Bhopal : The seven new medical colleges sanctioned by the state government in 2013 are facing inordinate delays in becoming operational; the primary reason behind this being delay in the release of funds by the centre.
The seven places granted institutional sanction for medical institutions in 2013 were Ratlam, Shivpuri, Chhindwara, Shahdol, Vidisha, Datia and Khandwa.
Three years from being granted sanction for establishing institutions only 20 percent work seems to have reached completion in medical colleges at Ratlam, Shahdol, Vidisha, Datia and Khandwa.
At Shivpuri and Chhindwara sites, DPRs are ready though tenders for construction yet to be floated reported GS Patel to the Free Press; the department will be applying to the MCI for recognition in 2017 he further added. A sum of Rs. 189crore had been sanctioned by the union government, which is 75 % of the project cost for these colleges, the rest is to be a contribution made by the state government.
The MCI has already inspected the colleges of Datia and Khandwa and granted recognition to the two institutions.
The department will apply to the MCI in 2017 for recognition to these colleges. He said that the union government had allocated Rs 189 crore which is 75 per cent of the project cost recently for these medical colleges. The remaining 25 percent amount will be contributed by the state government. The MCI has inspected the colleges of Datia and Khandwa and has given recognition to the institutions. Further 30 Crores has been allocated for the renovation of the hospital and another 50 crores has been granted for purchase of equipment.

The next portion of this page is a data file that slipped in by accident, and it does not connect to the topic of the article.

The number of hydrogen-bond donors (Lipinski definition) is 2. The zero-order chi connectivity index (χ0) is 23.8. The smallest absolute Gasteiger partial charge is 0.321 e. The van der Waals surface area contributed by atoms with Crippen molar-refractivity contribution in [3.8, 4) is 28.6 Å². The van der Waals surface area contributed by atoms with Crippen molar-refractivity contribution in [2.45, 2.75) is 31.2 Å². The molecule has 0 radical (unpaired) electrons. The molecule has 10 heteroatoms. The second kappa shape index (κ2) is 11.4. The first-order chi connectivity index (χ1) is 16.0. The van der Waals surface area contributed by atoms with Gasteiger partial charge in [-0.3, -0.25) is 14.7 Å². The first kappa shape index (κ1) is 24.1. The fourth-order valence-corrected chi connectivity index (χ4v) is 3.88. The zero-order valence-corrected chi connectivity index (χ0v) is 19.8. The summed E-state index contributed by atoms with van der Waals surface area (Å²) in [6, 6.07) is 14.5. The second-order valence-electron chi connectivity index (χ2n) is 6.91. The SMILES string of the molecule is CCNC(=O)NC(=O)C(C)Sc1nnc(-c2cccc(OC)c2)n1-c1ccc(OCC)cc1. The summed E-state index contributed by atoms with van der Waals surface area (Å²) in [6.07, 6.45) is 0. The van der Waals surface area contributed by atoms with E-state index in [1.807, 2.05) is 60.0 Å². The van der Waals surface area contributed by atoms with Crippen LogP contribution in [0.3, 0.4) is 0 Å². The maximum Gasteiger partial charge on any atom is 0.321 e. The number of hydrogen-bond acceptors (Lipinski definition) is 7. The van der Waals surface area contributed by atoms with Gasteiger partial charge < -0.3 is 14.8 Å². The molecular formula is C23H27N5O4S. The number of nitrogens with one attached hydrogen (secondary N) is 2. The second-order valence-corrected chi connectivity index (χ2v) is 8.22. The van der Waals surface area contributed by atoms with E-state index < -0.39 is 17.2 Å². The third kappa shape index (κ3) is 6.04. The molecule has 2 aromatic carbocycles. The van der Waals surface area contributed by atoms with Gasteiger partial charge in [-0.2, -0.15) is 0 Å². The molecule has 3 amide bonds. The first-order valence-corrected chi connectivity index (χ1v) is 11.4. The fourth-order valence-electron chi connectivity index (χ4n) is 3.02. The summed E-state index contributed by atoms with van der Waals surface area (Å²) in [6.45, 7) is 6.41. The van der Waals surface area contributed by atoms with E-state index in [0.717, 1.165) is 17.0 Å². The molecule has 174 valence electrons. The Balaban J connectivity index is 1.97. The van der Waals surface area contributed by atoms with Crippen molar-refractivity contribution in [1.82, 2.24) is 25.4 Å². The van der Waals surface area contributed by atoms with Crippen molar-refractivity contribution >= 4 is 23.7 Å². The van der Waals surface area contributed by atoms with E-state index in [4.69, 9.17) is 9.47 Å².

The work on Ratlam Medical College is a bit faster with Rs 21.20 crore spent so far.
Of the 30 lakh allocated for the college, Rs 25 lakh has been spend. Chief Minister Shivraj Singh Chouhan is MLA from Budhni constituency of Vidisha district.
While the Health Minister Narratom Mishra is an MLA from Datia yet the work on the medical college is proceeding at a snail’s pace.
Medical Education in India has many takers; the MCI liberally allows interested parties to initiate setting up of medical institutions with a promise of completing both infrastructural and faculty requirements within the five year span of commencing. Yet the state of colleges and students remains pitiable. In some cases its lack of faculty, in others infrastructural and equipment and furniture delays. It’s time for MCI to sit up to the current state of affairs and see what can be done at policy level to do away with apathy and neglect plaguing medical education in the country.